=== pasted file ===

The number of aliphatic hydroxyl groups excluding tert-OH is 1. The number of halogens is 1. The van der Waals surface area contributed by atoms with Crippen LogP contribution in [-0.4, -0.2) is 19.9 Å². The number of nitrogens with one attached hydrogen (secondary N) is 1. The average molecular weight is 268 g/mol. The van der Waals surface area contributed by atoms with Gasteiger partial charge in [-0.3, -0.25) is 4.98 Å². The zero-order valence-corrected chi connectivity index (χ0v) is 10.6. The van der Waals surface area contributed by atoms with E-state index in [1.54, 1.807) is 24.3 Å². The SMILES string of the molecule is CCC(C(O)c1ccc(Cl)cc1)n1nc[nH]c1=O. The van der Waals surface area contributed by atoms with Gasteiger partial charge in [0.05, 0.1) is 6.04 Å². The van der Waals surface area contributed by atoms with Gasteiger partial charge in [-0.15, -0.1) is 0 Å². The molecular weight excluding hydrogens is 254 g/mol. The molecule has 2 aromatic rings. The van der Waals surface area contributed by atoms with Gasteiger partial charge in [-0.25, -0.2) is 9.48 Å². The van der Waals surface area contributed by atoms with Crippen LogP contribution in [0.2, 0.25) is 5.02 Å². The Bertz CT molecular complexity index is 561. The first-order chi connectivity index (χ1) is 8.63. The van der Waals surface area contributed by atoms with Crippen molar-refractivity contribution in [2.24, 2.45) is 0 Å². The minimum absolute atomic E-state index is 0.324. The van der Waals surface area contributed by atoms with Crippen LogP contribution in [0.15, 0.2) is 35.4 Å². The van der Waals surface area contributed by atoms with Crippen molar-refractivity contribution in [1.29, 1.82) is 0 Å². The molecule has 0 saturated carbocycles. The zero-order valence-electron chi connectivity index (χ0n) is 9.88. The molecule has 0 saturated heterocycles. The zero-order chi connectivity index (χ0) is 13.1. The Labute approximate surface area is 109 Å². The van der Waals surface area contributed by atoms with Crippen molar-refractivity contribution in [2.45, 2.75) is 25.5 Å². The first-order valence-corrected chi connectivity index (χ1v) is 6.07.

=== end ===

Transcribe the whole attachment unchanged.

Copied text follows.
The number of aliphatic hydroxyl groups excluding tert-OH is 1. The number of halogens is 1. The van der Waals surface area contributed by atoms with Crippen LogP contribution in [-0.4, -0.2) is 19.9 Å². The number of nitrogens with one attached hydrogen (secondary N) is 1. The average molecular weight is 268 g/mol. The van der Waals surface area contributed by atoms with Gasteiger partial charge in [-0.3, -0.25) is 4.98 Å². The zero-order valence-corrected chi connectivity index (χ0v) is 10.6. The van der Waals surface area contributed by atoms with E-state index in [1.54, 1.807) is 24.3 Å². The SMILES string of the molecule is CCC(C(O)c1ccc(Cl)cc1)n1nc[nH]c1=O. The van der Waals surface area contributed by atoms with Gasteiger partial charge in [0.05, 0.1) is 6.04 Å². The van der Waals surface area contributed by atoms with Gasteiger partial charge in [-0.15, -0.1) is 0 Å². The molecular weight excluding hydrogens is 254 g/mol. The molecule has 2 aromatic rings. The van der Waals surface area contributed by atoms with Gasteiger partial charge in [-0.25, -0.2) is 9.48 Å². The van der Waals surface area contributed by atoms with Crippen LogP contribution in [0.2, 0.25) is 5.02 Å². The Bertz CT molecular complexity index is 561. The first-order chi connectivity index (χ1) is 8.63. The van der Waals surface area contributed by atoms with Crippen molar-refractivity contribution in [2.24, 2.45) is 0 Å². The minimum absolute atomic E-state index is 0.324. The van der Waals surface area contributed by atoms with Crippen LogP contribution in [0.15, 0.2) is 35.4 Å². The van der Waals surface area contributed by atoms with Crippen molar-refractivity contribution in [1.29, 1.82) is 0 Å². The molecule has 0 saturated carbocycles. The zero-order valence-electron chi connectivity index (χ0n) is 9.88. The molecule has 0 saturated heterocycles. The zero-order chi connectivity index (χ0) is 13.1. The Labute approximate surface area is 109 Å². The van der Waals surface area contributed by atoms with Crippen molar-refractivity contribution in [2.45, 2.75) is 25.5 Å². The first-order valence-corrected chi connectivity index (χ1v) is 6.07.